North got much of its missile tech from China, says expert

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North got much of its missile tech from China, says expert

North Korea appears to have acquired key technology for its intercontinental ballistic missile (ICBM) program by 2012 with the help of China, according to a local military expert who conducted a complete enumeration of 549 thesis papers authored by North Korean scientists and filed in the Scopus citation database from 2007 to 2016.

Kwon Yong-soo, a former professor at Korea National Defense University in Nonsan, South Chungcheong, highlighted North Korea’s “highly successful” research on missile parts and materials over the past decade, chiefly electromagnetic shields, composite materials and silicon carbide.

The regime’s study on advanced thermal protection and carbon fiber particularly hint at its effort to achieve atmospheric re-entry, said Kwon, when an ICBM has to withstand nearly 7,000 degrees Celsius (12,632 degrees Fahrenheit). The sophisticated technology is one of the last remaining hurdles blocking North Korea from mastering its ICBM program, and according to the North’s track record of research, it appears the country chose to focus on nano-cable and reinforced ultra-high temperature composites.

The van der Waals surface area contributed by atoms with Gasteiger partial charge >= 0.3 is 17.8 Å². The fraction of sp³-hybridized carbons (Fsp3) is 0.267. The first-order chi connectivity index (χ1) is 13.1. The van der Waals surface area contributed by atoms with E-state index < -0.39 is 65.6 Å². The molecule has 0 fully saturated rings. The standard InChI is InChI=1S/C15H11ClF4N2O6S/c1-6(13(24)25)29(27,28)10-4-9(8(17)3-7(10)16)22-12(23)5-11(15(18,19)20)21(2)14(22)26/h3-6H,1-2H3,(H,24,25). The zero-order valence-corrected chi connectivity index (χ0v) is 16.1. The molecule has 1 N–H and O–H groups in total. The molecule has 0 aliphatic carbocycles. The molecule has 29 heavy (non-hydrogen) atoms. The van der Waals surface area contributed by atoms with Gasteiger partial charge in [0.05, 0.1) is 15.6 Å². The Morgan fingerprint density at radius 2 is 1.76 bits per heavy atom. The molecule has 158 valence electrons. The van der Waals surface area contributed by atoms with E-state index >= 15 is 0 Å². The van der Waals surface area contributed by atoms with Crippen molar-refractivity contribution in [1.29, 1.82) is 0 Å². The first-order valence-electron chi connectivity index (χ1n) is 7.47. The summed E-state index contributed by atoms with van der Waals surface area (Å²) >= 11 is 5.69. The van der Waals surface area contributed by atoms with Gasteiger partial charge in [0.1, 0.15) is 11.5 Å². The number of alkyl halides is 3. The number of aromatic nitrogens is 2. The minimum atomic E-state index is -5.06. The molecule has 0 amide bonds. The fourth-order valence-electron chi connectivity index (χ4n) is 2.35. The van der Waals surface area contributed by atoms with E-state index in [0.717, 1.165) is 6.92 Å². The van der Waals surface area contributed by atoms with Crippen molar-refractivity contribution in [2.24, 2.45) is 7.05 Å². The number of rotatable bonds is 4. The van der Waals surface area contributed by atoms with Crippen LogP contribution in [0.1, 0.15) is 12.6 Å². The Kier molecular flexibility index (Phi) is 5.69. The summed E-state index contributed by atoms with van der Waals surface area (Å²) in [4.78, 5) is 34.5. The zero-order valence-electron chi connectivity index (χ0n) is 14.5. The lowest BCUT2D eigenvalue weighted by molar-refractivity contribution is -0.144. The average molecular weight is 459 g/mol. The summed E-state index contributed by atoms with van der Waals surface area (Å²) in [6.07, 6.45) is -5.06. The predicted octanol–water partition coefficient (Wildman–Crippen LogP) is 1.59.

North Korean scientists also delved into nanoscale composites and high-strength carbon fiber research, which are used to reduce a missile’s weight so that the projectile can carry more fuel and travel longer. This explains how Pyongyang’s missiles managed to travel unprecedented distances in recent tests, said Kwon.

“I didn’t see much research from the North on heat resistance after 2012,” said Kwon. “It could be that the regime had successfully acquired all the needed technology by then.”

A thesis on a missile control fin, authored by a man named Kwon Chol-ho at Kim Il Sung University in Pyongyang, implies that North Korea was developing missile wings, known as canards, to improve ICBM precision, Kwon analyzed.

“The North has done a lot of research on control and systems engineering as well as electronics,” said Choe Hyeon-gyu from the Korea Institute of Science and Technology Information. “Since Kim Jong-un rose to power, the North has also been actively researching in the fields of computer science, math and physics. They’re more interested in applied science rather than basic science.”

According to Choe, 88.7 percent of thesis papers authored by North Korean scientists were done in collaboration with foreign researchers, 80.9 percent of whom were from China. Some 212 North Korean scientists are known to have lived abroad, 192 in China alone.

Four South Koreans were found to have jointly researched with the North, but Choe claimed none were involved in anything relevant to missile development, adding that in some cases, researchers aren’t informed about their global partners during the study.

Kim Jina, a research fellow at the Korea Institute for Defense Analyses, pointed out that Resolution 2321 of the UN Security Council, signed in December 2015, bans countries from doing scientific work with the North in sensitive fields.

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